NOTE: The variables in this section are recoded variables that were created from one or more of the edited variables from the preceding section. NOTE: Since 2005, all adult respondents aged 18 or older and adolescent (youth) respondents aged 12 to 17 have been administered separate age-appropriate depression modules designed to measure whether or not respondents had experienced a major depressive episode (MDE) in their lifetime and past year. Relevant data from both adults and adolescents were used to create recoded past year and lifetime MDE variables. Even though these MDE recodes used the relevant sections of the questionnaire for adults and adolescents, single variables were created for the entire population. For example, the lifetime MDE variable in the datasets prior to 2008 contained both the adolescent lifetime MDE recoded created using data from the adolescent section and the adult lifetime MDE recode created using data from the adult section. Even though the MDE data for adults and adolescents was contained in single combined variables, starting with the 2005 Detailed Tables, all MDE estimates were presented separately for adults and youths due to non-comparability stemming from wording difference between the two depression modules. In 2008, instead of a single variable containing the recoded MDE data for both adult and youth respondents, two recoded sets of MDE variables were created for adolescents and adults separately. These variables were assigned new variable names and included in the respective recoded depression sections of the codebook. The questions in both the adult and adolescent depression modules have not changed nor have the specifications used to create the MDE recodes. However, changes were implemented in the mental health module (see the Recoded Mental Health Module Variable Documentation Appendix) administered to adult respondents aged 18 or older. These changes and the fact that this revised mental health module precedes the adult depression module within the questionnaire, could have influenced the adult respondent's answer to subsequent depression-related items. Based on an analysis to determine the potential presence of context effects, it was determined that it was possible that adult MDE items and therefore MDE estimates were impacted by a context effect. As a result, the adult depression data are not considered comparable to prior years and therefore all adult depression recode variables starting in 2008 have been renamed to indicate the lack of comparability with prior years (see Recoded Adult Depression section). The youth depression data and associated MDE estimates were not impacted and are considered comparable to prior years. However, despite remaining comparable to prior years, the variables that shared the same variable names for both youth and adult depression data were assigned new names in 2008 since the adult data were no longer comparable with prior data. These renamed youth variables can be used in comparisons or analyses with data prior to 2008 by renaming the recoded adolescent depression variables the same across all the years. Youth depression variables that did not require renaming are noted specifically in the comments above the variables below. The 2008 Detailed Tables contain youth MDE estimates from 2004 through 2008. Specific details about these recoded variables and further information about context effects on the MDE estimates are provided in the Recoded Depression Variable Documentation Appendix. The following variable, YMDELT, classifies an adolescent as having a major depressive episode (MDE) in their lifetime (YMDELT=1) if they reported experiencing at least 5 out of the 9 criteria used to define an adolescent as having had MDE in their lifetime, where at least one of the criteria is a depressed mood or loss of interest or pleasure in daily activities (YODSMMDE=1). An adolescent was classified as NOT having a major depressive episode (MDE) in their lifetime (YMDELT=2) if they met either of these conditions: (1) Reported experiencing fewer than 5 out of the 9 criteria used to define an adolescent as having had MDE in their lifetime (YODSMMDE=2) (2) If the number of criteria used to define an adolescent as having had MDE in their lifetime is unknown (YODSMMDE=98) and reported at least one of the following: (I) Never having had a period of time lasting several days or longer when felt sad, empty, or depressed (YODPREV=2), discouraged about how things were going in life (YODSCEV=2), and lost interest in most things usually enjoyable (YOLOSEV=2). (II) Never having had a period of time when being sad, discouraged, or having lost interest in most things usually enjoyable lasting nearly every day for two weeks or longer [YOLSI2WK=2 or YODPR2WK=2]. (III) Having a period of time when being sad, discouraged, or having lost interest in most things usually enjoyable lasted nearly every day for two weeks or longer and the sadness, discouragement, or loss of interest lasted less than an hour when mood was most severe and frequent (YOWRHRS=1). (IV) Having a period of time when being sad, discouraged, or having lost interest in most things usually enjoyable lasted nearly every day for two weeks or longer and during those times when mood was most severe and frequent, emotional distress was mild (YOWRDST=1), there was never a time when emotional distress was so severe that you could not be cheered up (YOWRCHR=4), and there was never a time when your emotional distress was so severe that you could not carry out your daily activities (YOWRIMP=4). (V) Having a period of time when being sad, discouraged, or having lost interest in most things usually enjoyable lasted nearly every day for two weeks or longer and never had any other problems during those weeks, such as changes in sleep, appetite, energy, the ability to concentrate and remember, or feelings of low self-worth (YODPPROB=2).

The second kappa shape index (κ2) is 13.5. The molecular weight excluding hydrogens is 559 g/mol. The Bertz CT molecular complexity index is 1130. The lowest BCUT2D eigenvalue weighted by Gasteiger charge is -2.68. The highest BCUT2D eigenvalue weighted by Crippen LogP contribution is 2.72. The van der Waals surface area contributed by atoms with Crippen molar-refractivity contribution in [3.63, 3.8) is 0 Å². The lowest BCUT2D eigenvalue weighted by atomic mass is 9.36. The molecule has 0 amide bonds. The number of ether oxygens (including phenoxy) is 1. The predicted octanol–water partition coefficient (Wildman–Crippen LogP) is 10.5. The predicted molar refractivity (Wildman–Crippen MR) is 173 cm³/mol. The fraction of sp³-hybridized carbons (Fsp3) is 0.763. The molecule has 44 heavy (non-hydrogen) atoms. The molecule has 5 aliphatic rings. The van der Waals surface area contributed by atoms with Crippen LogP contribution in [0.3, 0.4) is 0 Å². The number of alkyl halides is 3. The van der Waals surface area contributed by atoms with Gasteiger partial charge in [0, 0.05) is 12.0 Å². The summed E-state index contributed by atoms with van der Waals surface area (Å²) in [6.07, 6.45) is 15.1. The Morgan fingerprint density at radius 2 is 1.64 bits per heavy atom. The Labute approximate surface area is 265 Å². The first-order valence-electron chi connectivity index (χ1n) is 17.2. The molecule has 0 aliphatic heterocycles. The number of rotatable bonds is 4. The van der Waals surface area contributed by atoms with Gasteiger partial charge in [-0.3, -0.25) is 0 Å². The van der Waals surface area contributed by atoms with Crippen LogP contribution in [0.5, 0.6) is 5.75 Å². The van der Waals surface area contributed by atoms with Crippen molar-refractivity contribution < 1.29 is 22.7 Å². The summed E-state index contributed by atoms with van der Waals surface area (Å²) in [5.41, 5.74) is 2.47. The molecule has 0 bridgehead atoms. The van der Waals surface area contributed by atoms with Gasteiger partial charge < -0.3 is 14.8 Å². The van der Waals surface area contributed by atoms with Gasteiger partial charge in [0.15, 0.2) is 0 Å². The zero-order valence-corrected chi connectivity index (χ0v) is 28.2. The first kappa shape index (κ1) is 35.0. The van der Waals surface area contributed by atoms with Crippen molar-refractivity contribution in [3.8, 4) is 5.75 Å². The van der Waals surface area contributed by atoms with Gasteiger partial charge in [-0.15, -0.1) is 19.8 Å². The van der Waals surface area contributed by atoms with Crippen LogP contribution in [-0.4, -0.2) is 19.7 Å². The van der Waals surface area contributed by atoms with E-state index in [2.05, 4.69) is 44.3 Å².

NOTE: The variables in this section are recoded variables that were created from one or more of the edited variables from the preceding section.